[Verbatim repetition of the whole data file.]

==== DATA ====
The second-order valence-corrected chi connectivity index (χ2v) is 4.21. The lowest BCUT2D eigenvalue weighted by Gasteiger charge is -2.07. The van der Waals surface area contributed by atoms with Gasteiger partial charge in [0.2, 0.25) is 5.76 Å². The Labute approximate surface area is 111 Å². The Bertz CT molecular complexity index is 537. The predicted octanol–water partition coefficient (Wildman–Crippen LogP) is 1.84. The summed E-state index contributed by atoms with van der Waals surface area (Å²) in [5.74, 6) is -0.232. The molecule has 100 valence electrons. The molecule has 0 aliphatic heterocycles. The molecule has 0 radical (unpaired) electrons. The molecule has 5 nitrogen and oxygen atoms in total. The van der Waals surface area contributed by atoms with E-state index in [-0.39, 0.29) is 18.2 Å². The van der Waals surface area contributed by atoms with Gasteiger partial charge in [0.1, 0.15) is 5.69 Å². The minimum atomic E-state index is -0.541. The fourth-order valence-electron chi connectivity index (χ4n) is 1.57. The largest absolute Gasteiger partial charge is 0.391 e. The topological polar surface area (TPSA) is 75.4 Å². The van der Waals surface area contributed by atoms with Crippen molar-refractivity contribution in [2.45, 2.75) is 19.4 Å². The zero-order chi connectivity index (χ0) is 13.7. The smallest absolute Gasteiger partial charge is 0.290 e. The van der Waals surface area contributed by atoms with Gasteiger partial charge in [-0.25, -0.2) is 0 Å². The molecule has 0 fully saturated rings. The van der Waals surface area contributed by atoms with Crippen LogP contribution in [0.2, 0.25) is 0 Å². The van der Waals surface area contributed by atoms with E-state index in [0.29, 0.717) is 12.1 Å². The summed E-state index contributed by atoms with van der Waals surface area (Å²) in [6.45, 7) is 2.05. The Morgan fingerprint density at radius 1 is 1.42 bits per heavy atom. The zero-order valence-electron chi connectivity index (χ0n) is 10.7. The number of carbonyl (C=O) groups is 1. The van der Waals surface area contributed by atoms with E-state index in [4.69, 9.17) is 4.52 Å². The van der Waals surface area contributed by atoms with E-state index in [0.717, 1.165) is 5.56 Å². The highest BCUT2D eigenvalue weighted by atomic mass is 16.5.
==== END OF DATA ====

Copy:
The second-order valence-corrected chi connectivity index (χ2v) is 4.21. The lowest BCUT2D eigenvalue weighted by Gasteiger charge is -2.07. The van der Waals surface area contributed by atoms with Gasteiger partial charge in [0.2, 0.25) is 5.76 Å². The Labute approximate surface area is 111 Å². The Bertz CT molecular complexity index is 537. The predicted octanol–water partition coefficient (Wildman–Crippen LogP) is 1.84. The summed E-state index contributed by atoms with van der Waals surface area (Å²) in [5.74, 6) is -0.232. The molecule has 100 valence electrons. The molecule has 0 aliphatic heterocycles. The molecule has 0 radical (unpaired) electrons. The molecule has 5 nitrogen and oxygen atoms in total. The van der Waals surface area contributed by atoms with E-state index in [-0.39, 0.29) is 18.2 Å². The van der Waals surface area contributed by atoms with Gasteiger partial charge in [0.1, 0.15) is 5.69 Å². The minimum atomic E-state index is -0.541. The fourth-order valence-electron chi connectivity index (χ4n) is 1.57. The largest absolute Gasteiger partial charge is 0.391 e. The topological polar surface area (TPSA) is 75.4 Å². The van der Waals surface area contributed by atoms with Crippen molar-refractivity contribution in [2.45, 2.75) is 19.4 Å². The zero-order chi connectivity index (χ0) is 13.7. The smallest absolute Gasteiger partial charge is 0.290 e. The van der Waals surface area contributed by atoms with Gasteiger partial charge in [-0.25, -0.2) is 0 Å². The molecule has 0 fully saturated rings. The van der Waals surface area contributed by atoms with Crippen LogP contribution in [0.2, 0.25) is 0 Å². The van der Waals surface area contributed by atoms with E-state index in [0.29, 0.717) is 12.1 Å². The summed E-state index contributed by atoms with van der Waals surface area (Å²) in [6.45, 7) is 2.05. The Morgan fingerprint density at radius 1 is 1.42 bits per heavy atom. The zero-order valence-electron chi connectivity index (χ0n) is 10.7. The number of carbonyl (C=O) groups is 1. The van der Waals surface area contributed by atoms with E-state index in [4.69, 9.17) is 4.52 Å². The van der Waals surface area contributed by atoms with E-state index in [0.717, 1.165) is 5.56 Å². The highest BCUT2D eigenvalue weighted by atomic mass is 16.5.